By Dave Phillips
(Knocked on the lectern) Knock, Knock, Who’s There? Usually it’s Jehovah’s Witnesses. They come to visit me because I live out in the woods. Here is an opportunity to talk religion as they take their religion seriously. Once I asked one of their young men how he thought about abortion. His face lit up and he leafed through his material until he found a paragraph stating his church’s position on abortion, which he read to me. I asked again for his thoughts, but he had no thoughts of his own.
The person responsible for my becoming a Unitarian Universalist was A. Powell Davies, the minister for whom this church is named. In 1948, my Dad was East with a new job and wrote to us in California “that he had looked all around the D.C. area and that he had found the man!” – A. Powell Davies, minister of All Souls Unitarian Church in Washington, D.C. I respected my Father’s opinion and was eager to listen for myself. During my college years at the U. of MD studying chemistry and physics, I made many Sundays at All Souls to enrich my education with his genius and insight.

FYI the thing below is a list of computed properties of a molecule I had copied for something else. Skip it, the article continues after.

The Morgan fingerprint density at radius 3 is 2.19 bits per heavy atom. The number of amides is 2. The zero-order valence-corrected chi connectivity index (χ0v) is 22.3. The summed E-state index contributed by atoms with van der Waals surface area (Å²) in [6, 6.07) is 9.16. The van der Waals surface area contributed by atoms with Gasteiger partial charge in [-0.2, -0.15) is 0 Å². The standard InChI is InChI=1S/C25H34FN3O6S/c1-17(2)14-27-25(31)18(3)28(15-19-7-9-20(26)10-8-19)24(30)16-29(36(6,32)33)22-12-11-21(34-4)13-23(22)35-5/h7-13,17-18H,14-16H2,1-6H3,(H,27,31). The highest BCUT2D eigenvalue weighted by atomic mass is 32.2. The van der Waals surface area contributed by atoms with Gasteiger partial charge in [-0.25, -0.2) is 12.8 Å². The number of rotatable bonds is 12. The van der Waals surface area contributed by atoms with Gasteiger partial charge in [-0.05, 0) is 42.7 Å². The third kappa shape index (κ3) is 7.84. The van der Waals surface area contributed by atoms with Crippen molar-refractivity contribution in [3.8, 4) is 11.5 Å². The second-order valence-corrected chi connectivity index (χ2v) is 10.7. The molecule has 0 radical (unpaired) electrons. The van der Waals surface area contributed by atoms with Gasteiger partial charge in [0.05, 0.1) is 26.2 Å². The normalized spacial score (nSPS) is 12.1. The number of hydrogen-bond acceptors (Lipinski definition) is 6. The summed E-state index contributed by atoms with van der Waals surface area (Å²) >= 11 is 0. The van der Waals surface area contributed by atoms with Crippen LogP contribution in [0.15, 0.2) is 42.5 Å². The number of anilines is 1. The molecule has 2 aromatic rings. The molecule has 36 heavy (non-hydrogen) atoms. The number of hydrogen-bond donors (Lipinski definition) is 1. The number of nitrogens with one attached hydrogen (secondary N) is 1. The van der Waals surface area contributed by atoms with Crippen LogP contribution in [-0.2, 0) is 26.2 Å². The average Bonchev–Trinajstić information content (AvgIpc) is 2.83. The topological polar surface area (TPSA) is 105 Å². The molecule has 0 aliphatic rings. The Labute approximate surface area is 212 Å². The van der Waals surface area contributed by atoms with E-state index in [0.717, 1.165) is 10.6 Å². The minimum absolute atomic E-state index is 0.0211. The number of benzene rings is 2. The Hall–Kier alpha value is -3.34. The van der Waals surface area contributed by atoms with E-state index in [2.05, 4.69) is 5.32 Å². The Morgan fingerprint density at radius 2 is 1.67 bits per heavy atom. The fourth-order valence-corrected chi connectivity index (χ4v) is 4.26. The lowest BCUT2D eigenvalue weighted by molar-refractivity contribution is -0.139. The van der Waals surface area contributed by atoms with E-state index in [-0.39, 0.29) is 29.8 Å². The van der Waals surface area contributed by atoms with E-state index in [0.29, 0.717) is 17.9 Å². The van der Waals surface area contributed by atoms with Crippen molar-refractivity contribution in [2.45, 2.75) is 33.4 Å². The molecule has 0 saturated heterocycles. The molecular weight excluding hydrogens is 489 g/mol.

When the College Park Unitarian Center (now Paint Branch UU Church) opened on the U. of MD campus in the Fall of 1954, I went to hear Dr. Davies via the telephone line there. The first person I met was Ruth, my wife of 46 years. She contributed a lot to my enthusiasm for Unitarian Universalism and we were married by A. Powell Davies in June 1955.
Jessica mentioned in her talk about religion helping one determine what was right and I agree whole heartedly. Ruth and I found that Unitarianism had its roots in Puritan values, but was growing upward like a tree in its search for truth. This search for truth led us with a group from All Souls in 1963 to the March On Washington and to hear Martin Luther King’s “I Have A Dream” speech – the outstanding speech of the 20th Century!
In Davies Church, we study “Building Your Own Theology” and find the truth most relevant to each person. We also study the World Religions, where we have found religious jewels of great value from the various religions and incorporate them in our own core beliefs. The search leads through the Memorial Committee where we address the most significant religious questions of life and death.
We need to be true to our search for truth because it makes us free to be better and more significant persons and it is a continuous and dynamic process!